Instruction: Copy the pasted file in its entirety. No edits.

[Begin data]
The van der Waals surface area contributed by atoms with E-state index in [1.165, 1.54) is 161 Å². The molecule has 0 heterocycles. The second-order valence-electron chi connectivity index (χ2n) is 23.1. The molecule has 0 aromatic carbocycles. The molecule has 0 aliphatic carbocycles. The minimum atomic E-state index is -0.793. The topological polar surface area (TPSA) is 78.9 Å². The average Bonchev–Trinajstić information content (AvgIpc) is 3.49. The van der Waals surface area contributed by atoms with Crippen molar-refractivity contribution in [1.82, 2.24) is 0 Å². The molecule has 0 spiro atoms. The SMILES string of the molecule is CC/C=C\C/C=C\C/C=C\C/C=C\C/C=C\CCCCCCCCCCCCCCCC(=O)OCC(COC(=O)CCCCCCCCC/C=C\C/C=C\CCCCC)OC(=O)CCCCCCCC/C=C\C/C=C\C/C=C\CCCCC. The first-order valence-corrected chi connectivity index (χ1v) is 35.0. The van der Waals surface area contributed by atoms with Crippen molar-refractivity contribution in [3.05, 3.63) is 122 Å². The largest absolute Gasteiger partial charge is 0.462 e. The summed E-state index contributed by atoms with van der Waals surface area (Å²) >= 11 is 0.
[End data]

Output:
The van der Waals surface area contributed by atoms with E-state index in [1.165, 1.54) is 161 Å². The molecule has 0 heterocycles. The second-order valence-electron chi connectivity index (χ2n) is 23.1. The molecule has 0 aromatic carbocycles. The molecule has 0 aliphatic carbocycles. The minimum atomic E-state index is -0.793. The topological polar surface area (TPSA) is 78.9 Å². The average Bonchev–Trinajstić information content (AvgIpc) is 3.49. The van der Waals surface area contributed by atoms with Crippen molar-refractivity contribution in [1.82, 2.24) is 0 Å². The molecule has 0 spiro atoms. The SMILES string of the molecule is CC/C=C\C/C=C\C/C=C\C/C=C\C/C=C\CCCCCCCCCCCCCCCC(=O)OCC(COC(=O)CCCCCCCCC/C=C\C/C=C\CCCCC)OC(=O)CCCCCCCC/C=C\C/C=C\C/C=C\CCCCC. The first-order valence-corrected chi connectivity index (χ1v) is 35.0. The van der Waals surface area contributed by atoms with Crippen molar-refractivity contribution in [3.05, 3.63) is 122 Å². The largest absolute Gasteiger partial charge is 0.462 e. The summed E-state index contributed by atoms with van der Waals surface area (Å²) >= 11 is 0.